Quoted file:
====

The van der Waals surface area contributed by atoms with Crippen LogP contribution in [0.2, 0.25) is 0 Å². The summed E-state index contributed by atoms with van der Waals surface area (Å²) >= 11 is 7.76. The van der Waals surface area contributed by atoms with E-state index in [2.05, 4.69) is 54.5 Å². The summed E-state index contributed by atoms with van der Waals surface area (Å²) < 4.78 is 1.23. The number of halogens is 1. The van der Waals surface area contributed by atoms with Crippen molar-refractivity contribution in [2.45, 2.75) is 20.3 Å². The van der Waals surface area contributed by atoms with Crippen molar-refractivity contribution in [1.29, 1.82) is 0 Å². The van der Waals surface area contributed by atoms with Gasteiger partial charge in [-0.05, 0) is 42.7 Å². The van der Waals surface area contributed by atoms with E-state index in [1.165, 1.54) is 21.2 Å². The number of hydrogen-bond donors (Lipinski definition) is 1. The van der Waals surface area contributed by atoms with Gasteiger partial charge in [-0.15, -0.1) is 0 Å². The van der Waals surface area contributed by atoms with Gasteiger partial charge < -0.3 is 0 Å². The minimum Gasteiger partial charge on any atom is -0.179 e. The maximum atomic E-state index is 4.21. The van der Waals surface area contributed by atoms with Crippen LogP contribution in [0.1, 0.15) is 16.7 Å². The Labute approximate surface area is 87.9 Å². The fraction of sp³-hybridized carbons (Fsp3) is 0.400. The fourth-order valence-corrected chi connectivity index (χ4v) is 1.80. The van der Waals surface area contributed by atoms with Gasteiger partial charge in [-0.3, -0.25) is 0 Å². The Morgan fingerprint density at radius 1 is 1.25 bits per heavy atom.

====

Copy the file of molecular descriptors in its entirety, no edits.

The van der Waals surface area contributed by atoms with Crippen LogP contribution in [0.2, 0.25) is 0 Å². The summed E-state index contributed by atoms with van der Waals surface area (Å²) >= 11 is 7.76. The van der Waals surface area contributed by atoms with E-state index in [2.05, 4.69) is 54.5 Å². The summed E-state index contributed by atoms with van der Waals surface area (Å²) < 4.78 is 1.23. The number of halogens is 1. The van der Waals surface area contributed by atoms with Crippen molar-refractivity contribution in [2.45, 2.75) is 20.3 Å². The van der Waals surface area contributed by atoms with Crippen molar-refractivity contribution in [1.29, 1.82) is 0 Å². The van der Waals surface area contributed by atoms with Gasteiger partial charge in [-0.05, 0) is 42.7 Å². The van der Waals surface area contributed by atoms with E-state index in [1.165, 1.54) is 21.2 Å². The number of hydrogen-bond donors (Lipinski definition) is 1. The van der Waals surface area contributed by atoms with Gasteiger partial charge in [-0.15, -0.1) is 0 Å². The van der Waals surface area contributed by atoms with Gasteiger partial charge < -0.3 is 0 Å². The minimum Gasteiger partial charge on any atom is -0.179 e. The maximum atomic E-state index is 4.21. The van der Waals surface area contributed by atoms with Crippen LogP contribution in [0.1, 0.15) is 16.7 Å². The Labute approximate surface area is 87.9 Å². The fraction of sp³-hybridized carbons (Fsp3) is 0.400. The fourth-order valence-corrected chi connectivity index (χ4v) is 1.80. The van der Waals surface area contributed by atoms with Gasteiger partial charge in [-0.3, -0.25) is 0 Å². The Morgan fingerprint density at radius 1 is 1.25 bits per heavy atom.